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Thursday, 12 September 1985
Page: 502

Senator Dame MARGARET GUILFOYLE —My question is directed to Senator Button, who today is representing the Treasurer. I refer the Minister to the survey conducted by the National Institute of Economic and Industry Research, published today, which differs markedly from the Government's economic forecasts, most notably perhaps in its expectation of a growth rate of only 2.3 per cent this financial year compared with the Budget prediction of 4.5 per cent. Does the Minister agree with the Institute's assumption of a continuing tight monetary policy as a counter to inflation and in support of the exchange rate? If so, does he further agree with the conclusion of the survey that in year average terms a substantial rise in interest rates is in prospect? Will the Minister now concede that both the Prime Minister and the Treasurer misled the Australian people with their pre-election and post-election predictions of a drop in interest rates?

Senator BUTTON —Dealing with the last part of the question first, it is, of course, true that the Prime Minister and the Treasurer indicated certain anticipations about interest rates. In the 10 or 12 years in which I have been in this place I have seen that happen on a number of occasions. I do not want to remind the honourable senator of that because it would become a very long answer if I did so. The launching pad of Senator Dame Margaret Guilfoyle's question concerned, of course, the forecasts of the National Institute of Economic and Industry Research. Let me say with regard to that body that it has a history of extreme pessimism in terms of forecasting. To illustrate that point, at this time last year the forecasts of that body were for only 3.1 per cent growth in gross domestic product and 4.2 per cent growth in non-farm GDP. The outcomes respectively were 4.6 per cent growth in GDP and 5 per cent growth in non-farm GDP. Its forecast of only 2.5 per cent growth in non-farm product in 1985-86 implies a fall during the year from the June 1985 seasonally adjusted level.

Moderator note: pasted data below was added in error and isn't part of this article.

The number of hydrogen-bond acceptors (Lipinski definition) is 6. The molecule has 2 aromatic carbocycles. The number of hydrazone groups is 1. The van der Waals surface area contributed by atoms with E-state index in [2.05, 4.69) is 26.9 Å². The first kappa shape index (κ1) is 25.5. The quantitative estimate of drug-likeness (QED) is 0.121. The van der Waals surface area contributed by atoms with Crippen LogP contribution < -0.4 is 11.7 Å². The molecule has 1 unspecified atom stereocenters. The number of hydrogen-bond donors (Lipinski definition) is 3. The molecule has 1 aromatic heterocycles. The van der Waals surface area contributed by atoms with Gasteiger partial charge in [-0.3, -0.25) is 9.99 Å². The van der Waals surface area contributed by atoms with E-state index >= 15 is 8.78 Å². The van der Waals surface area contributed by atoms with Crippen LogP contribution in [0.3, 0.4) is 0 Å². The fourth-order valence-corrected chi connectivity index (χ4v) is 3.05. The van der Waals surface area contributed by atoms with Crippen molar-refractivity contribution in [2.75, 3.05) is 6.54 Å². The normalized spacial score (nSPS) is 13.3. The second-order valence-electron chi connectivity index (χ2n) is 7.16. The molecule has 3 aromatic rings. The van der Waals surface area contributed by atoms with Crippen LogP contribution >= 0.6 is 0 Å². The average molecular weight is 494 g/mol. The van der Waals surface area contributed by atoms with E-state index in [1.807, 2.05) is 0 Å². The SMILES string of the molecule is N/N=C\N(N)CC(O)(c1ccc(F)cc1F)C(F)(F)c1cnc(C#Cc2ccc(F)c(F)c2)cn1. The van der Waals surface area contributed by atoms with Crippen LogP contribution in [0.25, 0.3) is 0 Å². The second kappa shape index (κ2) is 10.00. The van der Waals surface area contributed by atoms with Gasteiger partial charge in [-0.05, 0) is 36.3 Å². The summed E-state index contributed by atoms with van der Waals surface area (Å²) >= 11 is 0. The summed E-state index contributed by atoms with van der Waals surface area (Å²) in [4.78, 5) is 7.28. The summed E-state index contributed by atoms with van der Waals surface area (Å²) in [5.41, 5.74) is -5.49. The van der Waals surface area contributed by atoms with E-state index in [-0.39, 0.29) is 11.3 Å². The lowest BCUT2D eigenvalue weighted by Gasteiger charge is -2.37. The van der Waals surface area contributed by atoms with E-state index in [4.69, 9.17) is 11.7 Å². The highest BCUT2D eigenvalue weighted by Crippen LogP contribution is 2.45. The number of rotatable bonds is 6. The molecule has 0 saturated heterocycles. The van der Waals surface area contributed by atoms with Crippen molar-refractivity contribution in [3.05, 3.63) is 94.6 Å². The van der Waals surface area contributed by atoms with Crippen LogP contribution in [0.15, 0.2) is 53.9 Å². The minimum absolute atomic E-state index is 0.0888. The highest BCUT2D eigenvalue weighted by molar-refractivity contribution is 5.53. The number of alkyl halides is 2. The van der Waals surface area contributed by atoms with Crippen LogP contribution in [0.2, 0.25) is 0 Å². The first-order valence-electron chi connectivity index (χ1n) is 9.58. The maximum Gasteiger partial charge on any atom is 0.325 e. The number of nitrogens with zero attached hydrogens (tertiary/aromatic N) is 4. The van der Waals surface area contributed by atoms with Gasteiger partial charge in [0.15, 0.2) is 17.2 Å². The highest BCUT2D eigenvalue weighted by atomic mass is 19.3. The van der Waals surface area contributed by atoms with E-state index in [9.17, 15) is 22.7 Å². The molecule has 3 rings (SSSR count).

In terms of the forecasts of that body, I have seen a summary of forecasts-I do not have them available to me now-by various organisations. None of those forecasts, as I recall, was nearly as pessimistic as the forecasts of this organisation. Of course, I remind Senator Dame Margaret Guilfoyle that since this Government was elected the Budget forecasts in terms of growth have been on target each year. The Budget forecast, again, is for a 5 per cent non-farm growth rate and the Government believes that it will be sustained. A number of other things follow from that point which I do not think I have to answer, because the whole question was predicated on the assumption that the National Institute of Economic and Industry Research forecasts were accurate.